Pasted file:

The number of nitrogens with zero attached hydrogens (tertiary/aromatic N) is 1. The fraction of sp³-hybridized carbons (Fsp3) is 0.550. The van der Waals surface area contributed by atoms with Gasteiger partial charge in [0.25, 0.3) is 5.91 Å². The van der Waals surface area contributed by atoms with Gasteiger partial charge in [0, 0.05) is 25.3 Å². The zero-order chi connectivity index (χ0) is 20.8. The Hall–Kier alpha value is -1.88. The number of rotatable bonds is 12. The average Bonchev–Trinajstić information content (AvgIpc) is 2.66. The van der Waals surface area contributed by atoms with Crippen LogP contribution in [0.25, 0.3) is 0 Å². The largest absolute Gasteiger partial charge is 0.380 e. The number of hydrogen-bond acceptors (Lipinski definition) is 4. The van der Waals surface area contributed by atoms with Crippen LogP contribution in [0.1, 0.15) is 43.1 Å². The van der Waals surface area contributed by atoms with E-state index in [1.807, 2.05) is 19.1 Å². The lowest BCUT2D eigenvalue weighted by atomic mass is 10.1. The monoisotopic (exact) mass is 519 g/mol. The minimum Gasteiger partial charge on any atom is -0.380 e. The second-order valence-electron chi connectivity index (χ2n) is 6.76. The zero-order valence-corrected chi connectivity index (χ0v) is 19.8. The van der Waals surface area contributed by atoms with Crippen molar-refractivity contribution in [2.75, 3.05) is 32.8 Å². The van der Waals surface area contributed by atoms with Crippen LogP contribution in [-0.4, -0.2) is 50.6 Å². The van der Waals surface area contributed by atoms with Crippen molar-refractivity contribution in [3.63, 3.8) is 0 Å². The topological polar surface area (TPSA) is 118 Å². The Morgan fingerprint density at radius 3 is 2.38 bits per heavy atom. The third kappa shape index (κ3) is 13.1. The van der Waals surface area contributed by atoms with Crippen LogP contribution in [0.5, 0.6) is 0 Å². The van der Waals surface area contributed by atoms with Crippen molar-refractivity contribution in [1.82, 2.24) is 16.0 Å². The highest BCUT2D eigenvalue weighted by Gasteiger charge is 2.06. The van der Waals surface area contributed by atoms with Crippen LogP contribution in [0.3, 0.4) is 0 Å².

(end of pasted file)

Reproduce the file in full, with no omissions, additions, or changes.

The number of nitrogens with zero attached hydrogens (tertiary/aromatic N) is 1. The fraction of sp³-hybridized carbons (Fsp3) is 0.550. The van der Waals surface area contributed by atoms with Gasteiger partial charge in [0.25, 0.3) is 5.91 Å². The van der Waals surface area contributed by atoms with Gasteiger partial charge in [0, 0.05) is 25.3 Å². The zero-order chi connectivity index (χ0) is 20.8. The Hall–Kier alpha value is -1.88. The number of rotatable bonds is 12. The average Bonchev–Trinajstić information content (AvgIpc) is 2.66. The van der Waals surface area contributed by atoms with Crippen LogP contribution in [0.25, 0.3) is 0 Å². The largest absolute Gasteiger partial charge is 0.380 e. The number of hydrogen-bond acceptors (Lipinski definition) is 4. The van der Waals surface area contributed by atoms with Crippen LogP contribution in [0.1, 0.15) is 43.1 Å². The van der Waals surface area contributed by atoms with E-state index in [1.807, 2.05) is 19.1 Å². The lowest BCUT2D eigenvalue weighted by atomic mass is 10.1. The monoisotopic (exact) mass is 519 g/mol. The minimum Gasteiger partial charge on any atom is -0.380 e. The second-order valence-electron chi connectivity index (χ2n) is 6.76. The zero-order valence-corrected chi connectivity index (χ0v) is 19.8. The van der Waals surface area contributed by atoms with Crippen molar-refractivity contribution in [2.75, 3.05) is 32.8 Å². The van der Waals surface area contributed by atoms with Crippen LogP contribution in [-0.4, -0.2) is 50.6 Å². The van der Waals surface area contributed by atoms with Crippen molar-refractivity contribution in [3.63, 3.8) is 0 Å². The topological polar surface area (TPSA) is 118 Å². The Morgan fingerprint density at radius 3 is 2.38 bits per heavy atom. The third kappa shape index (κ3) is 13.1. The van der Waals surface area contributed by atoms with Crippen LogP contribution in [0.5, 0.6) is 0 Å². The van der Waals surface area contributed by atoms with Crippen molar-refractivity contribution in [1.82, 2.24) is 16.0 Å². The highest BCUT2D eigenvalue weighted by Gasteiger charge is 2.06. The van der Waals surface area contributed by atoms with Crippen LogP contribution in [0.3, 0.4) is 0 Å².